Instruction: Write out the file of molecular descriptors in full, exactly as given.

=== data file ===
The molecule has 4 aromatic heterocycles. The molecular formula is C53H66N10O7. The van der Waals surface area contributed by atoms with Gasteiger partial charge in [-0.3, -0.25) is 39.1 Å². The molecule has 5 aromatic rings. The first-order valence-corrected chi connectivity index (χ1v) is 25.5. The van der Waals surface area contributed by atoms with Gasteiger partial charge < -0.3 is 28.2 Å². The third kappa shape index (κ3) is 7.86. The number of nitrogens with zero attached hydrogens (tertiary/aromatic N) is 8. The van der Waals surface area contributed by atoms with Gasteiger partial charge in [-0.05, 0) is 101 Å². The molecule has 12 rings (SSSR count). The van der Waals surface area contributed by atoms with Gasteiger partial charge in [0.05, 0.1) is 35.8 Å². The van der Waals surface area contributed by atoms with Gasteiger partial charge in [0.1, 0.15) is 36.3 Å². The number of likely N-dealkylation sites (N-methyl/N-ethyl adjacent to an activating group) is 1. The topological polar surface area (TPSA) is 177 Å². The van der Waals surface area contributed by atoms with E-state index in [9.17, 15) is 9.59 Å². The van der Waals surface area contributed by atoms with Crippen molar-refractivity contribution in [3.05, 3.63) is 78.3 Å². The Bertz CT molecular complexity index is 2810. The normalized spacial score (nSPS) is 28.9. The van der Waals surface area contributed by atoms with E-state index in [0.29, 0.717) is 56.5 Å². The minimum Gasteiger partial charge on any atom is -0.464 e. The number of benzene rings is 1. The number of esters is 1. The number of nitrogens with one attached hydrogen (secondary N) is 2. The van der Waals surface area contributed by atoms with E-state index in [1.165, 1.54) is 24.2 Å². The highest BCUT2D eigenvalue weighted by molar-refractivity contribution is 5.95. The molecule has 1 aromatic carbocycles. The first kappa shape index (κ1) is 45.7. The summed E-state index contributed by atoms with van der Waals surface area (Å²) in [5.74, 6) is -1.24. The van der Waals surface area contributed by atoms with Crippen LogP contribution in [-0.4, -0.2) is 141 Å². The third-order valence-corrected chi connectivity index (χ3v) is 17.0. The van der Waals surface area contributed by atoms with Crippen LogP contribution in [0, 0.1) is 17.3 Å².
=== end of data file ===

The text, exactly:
The molecule has 4 aromatic heterocycles. The molecular formula is C53H66N10O7. The van der Waals surface area contributed by atoms with Gasteiger partial charge in [-0.3, -0.25) is 39.1 Å². The molecule has 5 aromatic rings. The first-order valence-corrected chi connectivity index (χ1v) is 25.5. The van der Waals surface area contributed by atoms with Gasteiger partial charge < -0.3 is 28.2 Å². The third kappa shape index (κ3) is 7.86. The number of nitrogens with zero attached hydrogens (tertiary/aromatic N) is 8. The van der Waals surface area contributed by atoms with Gasteiger partial charge in [-0.05, 0) is 101 Å². The molecule has 12 rings (SSSR count). The van der Waals surface area contributed by atoms with Gasteiger partial charge in [0.05, 0.1) is 35.8 Å². The van der Waals surface area contributed by atoms with Gasteiger partial charge in [0.1, 0.15) is 36.3 Å². The number of likely N-dealkylation sites (N-methyl/N-ethyl adjacent to an activating group) is 1. The topological polar surface area (TPSA) is 177 Å². The van der Waals surface area contributed by atoms with E-state index in [9.17, 15) is 9.59 Å². The van der Waals surface area contributed by atoms with Crippen molar-refractivity contribution in [3.05, 3.63) is 78.3 Å². The Bertz CT molecular complexity index is 2810. The normalized spacial score (nSPS) is 28.9. The van der Waals surface area contributed by atoms with E-state index in [0.29, 0.717) is 56.5 Å². The minimum Gasteiger partial charge on any atom is -0.464 e. The number of benzene rings is 1. The number of esters is 1. The number of nitrogens with one attached hydrogen (secondary N) is 2. The van der Waals surface area contributed by atoms with E-state index in [1.165, 1.54) is 24.2 Å². The highest BCUT2D eigenvalue weighted by molar-refractivity contribution is 5.95. The molecule has 1 aromatic carbocycles. The first kappa shape index (κ1) is 45.7. The summed E-state index contributed by atoms with van der Waals surface area (Å²) in [5.74, 6) is -1.24. The van der Waals surface area contributed by atoms with Crippen LogP contribution in [-0.4, -0.2) is 141 Å². The third-order valence-corrected chi connectivity index (χ3v) is 17.0. The van der Waals surface area contributed by atoms with Crippen LogP contribution in [0, 0.1) is 17.3 Å².